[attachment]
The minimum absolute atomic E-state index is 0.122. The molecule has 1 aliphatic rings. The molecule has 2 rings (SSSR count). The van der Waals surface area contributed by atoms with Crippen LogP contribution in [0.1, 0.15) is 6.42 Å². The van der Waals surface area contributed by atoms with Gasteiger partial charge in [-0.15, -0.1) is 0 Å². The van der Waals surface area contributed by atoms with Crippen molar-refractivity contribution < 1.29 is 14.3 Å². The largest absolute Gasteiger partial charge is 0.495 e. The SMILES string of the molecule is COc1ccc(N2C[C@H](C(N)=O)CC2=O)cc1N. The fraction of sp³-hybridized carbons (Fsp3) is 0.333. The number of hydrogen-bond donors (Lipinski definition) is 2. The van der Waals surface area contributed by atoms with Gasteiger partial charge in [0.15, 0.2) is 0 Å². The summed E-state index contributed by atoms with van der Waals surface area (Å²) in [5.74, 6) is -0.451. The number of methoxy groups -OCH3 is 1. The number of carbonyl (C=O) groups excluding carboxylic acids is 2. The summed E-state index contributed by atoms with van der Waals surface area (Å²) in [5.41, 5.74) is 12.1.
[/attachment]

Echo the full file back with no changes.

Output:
The minimum absolute atomic E-state index is 0.122. The molecule has 1 aliphatic rings. The molecule has 2 rings (SSSR count). The van der Waals surface area contributed by atoms with Crippen LogP contribution in [0.1, 0.15) is 6.42 Å². The van der Waals surface area contributed by atoms with Gasteiger partial charge in [-0.15, -0.1) is 0 Å². The van der Waals surface area contributed by atoms with Crippen molar-refractivity contribution < 1.29 is 14.3 Å². The largest absolute Gasteiger partial charge is 0.495 e. The SMILES string of the molecule is COc1ccc(N2C[C@H](C(N)=O)CC2=O)cc1N. The fraction of sp³-hybridized carbons (Fsp3) is 0.333. The number of hydrogen-bond donors (Lipinski definition) is 2. The van der Waals surface area contributed by atoms with Gasteiger partial charge in [0.15, 0.2) is 0 Å². The summed E-state index contributed by atoms with van der Waals surface area (Å²) in [5.74, 6) is -0.451. The number of methoxy groups -OCH3 is 1. The number of carbonyl (C=O) groups excluding carboxylic acids is 2. The summed E-state index contributed by atoms with van der Waals surface area (Å²) in [5.41, 5.74) is 12.1.